Here is a brand new track from Frog Eyes. You know, one third of the apparent holy trinity that is Swan Lake. I may sound a bit unjust in saying this, but my favorite songwriter out of the three is Frog Eyes’ Carey Mercer. Sure, Dan Bejar’s songwriting may be considered some of the most talented from a Canadian artist in several years based on sheer brilliance, but Mercer’s muddled and varied musical approach usually hits all the right spots for me. I’ve met many people who cringe at the thought of listening to Frog Eyes (usually the same people who hate Xiu Xiu), sometimes classifying it as a bunch of mumbled shouts over a small amount of musical intellect, but Mercer’s intellect and ingenuity ranks with some of the best. I’m also a big fan of Spencer Krug (Wolf Parade, Sunset Rubdown), with Shut Up I Am Dreaming being one of my favorite albums this year. After three LPs of great material, they released The Future Is Inter-Disciplinary or Not at All earlier this year. The style was quite different, even for their standards, focusing on a more lo-fi and repetitive approach. I found it to be lacking the passion that the previous LPs held, being a blow to one of the more consistent bands of the past few years. When I heard their new song, ‘Idle Songs’, I was filled with relief that Frog Eyes are back to their original sound. Inventive guitar effects, lively percussion, and actively imaginative keys are all thrown on top of Mercer’s falsetto vocals. The song originates from a sampler released this year from Force Field, the PR that handles Frog Eyes.http://obscuresound.com/mp3/frog-idle.mp3%5D http://obscuresound.com/mp3/swan-widow.mp3%5D http://obscuresound.com/mp3/sunset-snake.mp3%5D
I’ve never seen Billy Corgan or any members of the original Smashing Pumpkins in person, despite them being my first actual so-called “favorite band” during my early childhood years. During the early 90s, I first found the Pumpkins performing ‘Today’ on SNL when I was about nine. My first impression (as a musical virgin) towards the band was that they consisted of awkwardly tall bald man, an Asian woman, a disturbingly pale bassist, and a wild drummer. About three years later, I saw the magical video for ‘Tonight, Tonight’. At this point, I cared more about music and less about appearances. I found the music beautiful, which launched me into an obsession with the band, collecting every Pumpkins album I could get my hands on. The first album I ever bought was Mellon Collie and the Infinite Sadness, so it strikes me as a bit surprising that I never really mentioned the band on Obscure Sound that much, despite their personal importance to me. Perhaps I’ve outgrown them, seeing as how I now prefer about a dozen or so bands to them, but I can still put on any Pumpkins song and bring back nostalgia to when life was simple and girls, money, and school didn’t screw with the mind. When Corgan announced a Pumpkins reunion earlier this year, I didn’t know what to expect. The Pumpkins’ last album, Machina, was a total dud, Zwan had some mediocre songs but nothing special, and Corgan’s solo album was a huge disappointment. Aside from Corgan and original drummer Jimmy Chamberlin, the band hasn’t revealed who is in the band. James Iha has denied involvement and no one knows where D’Arcy is, so I would guess that they’ll just bring in another female bassist and reputable guitarist like the duo did with Zwan. Chamberlin broke a few months worth of silence with a post on his MySpace, “We are moving along nicely in the studio. BC pulled off a magnificent guitar symphony last night and it is still ringing in my ears this morning. Eight guitars resonating in one big harmonic handshake! And the drums………..of course!” Sounds exciting. He continues, “Yes, things are sounding great my friends. Today we will be working on vocals and solos, tomorrow, who knows. We are channelers. Sonic students.” If the band can even touch the material they produced during their first three albums, I’ll be very pleased. Sadly, I don’t have any new material (wait a month or two!), but the classics won’t hurt.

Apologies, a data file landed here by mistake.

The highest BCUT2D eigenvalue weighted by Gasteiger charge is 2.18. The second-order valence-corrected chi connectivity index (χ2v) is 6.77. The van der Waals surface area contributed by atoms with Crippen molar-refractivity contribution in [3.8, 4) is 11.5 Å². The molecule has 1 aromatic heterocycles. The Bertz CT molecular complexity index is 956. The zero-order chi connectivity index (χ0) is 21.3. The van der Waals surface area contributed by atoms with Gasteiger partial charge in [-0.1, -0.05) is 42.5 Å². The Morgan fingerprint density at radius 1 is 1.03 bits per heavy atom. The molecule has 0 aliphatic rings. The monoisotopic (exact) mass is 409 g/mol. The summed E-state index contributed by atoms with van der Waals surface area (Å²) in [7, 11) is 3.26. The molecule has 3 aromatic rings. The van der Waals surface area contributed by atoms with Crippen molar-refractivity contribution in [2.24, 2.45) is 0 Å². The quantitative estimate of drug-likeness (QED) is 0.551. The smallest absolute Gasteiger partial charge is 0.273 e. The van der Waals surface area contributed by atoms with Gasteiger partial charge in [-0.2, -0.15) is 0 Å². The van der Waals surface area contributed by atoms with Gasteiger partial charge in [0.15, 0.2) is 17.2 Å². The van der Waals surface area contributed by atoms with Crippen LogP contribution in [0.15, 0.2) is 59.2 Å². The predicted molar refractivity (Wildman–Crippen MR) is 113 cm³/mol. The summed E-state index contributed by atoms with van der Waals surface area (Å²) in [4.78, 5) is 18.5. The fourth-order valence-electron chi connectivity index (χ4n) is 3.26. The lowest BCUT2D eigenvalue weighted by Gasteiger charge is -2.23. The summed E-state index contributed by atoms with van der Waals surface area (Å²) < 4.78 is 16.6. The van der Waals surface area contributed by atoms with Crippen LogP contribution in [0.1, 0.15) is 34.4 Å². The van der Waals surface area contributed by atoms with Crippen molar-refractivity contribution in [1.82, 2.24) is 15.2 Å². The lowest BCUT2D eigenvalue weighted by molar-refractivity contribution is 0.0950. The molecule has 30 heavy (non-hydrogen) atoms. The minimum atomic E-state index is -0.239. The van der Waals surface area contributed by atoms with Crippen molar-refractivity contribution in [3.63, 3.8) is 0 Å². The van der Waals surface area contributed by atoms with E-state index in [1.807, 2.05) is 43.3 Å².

The Smashing Pumpkins – Tonight, Tonight[audio:http://obscuresound.com/mp3/.mp3%5D
The Smashing Pumpkins – To Forgive[audio:http://obscuresound.com/mp3/.mp3%5D
The Smashing Pumpkins – To Sheila[audio:http://obscuresound.com/mp3/.mp3%5D
Maps is the work of London’s James Chapman, a talented musician who implements the use of electronica with British pop legends such as The Verve and Blur to create a sound that is being favorably featured by the likes of NME and Rough Trade. Chapman writes and records his songs on a 16-track, using the aid of three or four friends when playing live. Likened to My Bloody Valentine simply for the atmospherically soothing effect that Chapman conveys in his music, the production is the element that is standing out for me on ‘Lost My Soul’. Despite the professional sound, Chapman is not on a major label, or even a significant one, but it should only be a matter of time. The detailed string and synth elements are alluring with the certain sparkle that Muse and The Verve captured in their prime. Chapman’s other tracks, such as ‘Don’t Fear’, work as enticing and hypnotic songs that drill their dream-like features unknowingly into your head, but ‘Lost My Soul’ is more willing to make the commitment. It’s off Maps’ EP, Start Something, which was released last year, being one of the better debut EPs that flew under the radar.http://obscuresound.com/mp3/maps-lost.mp3%5D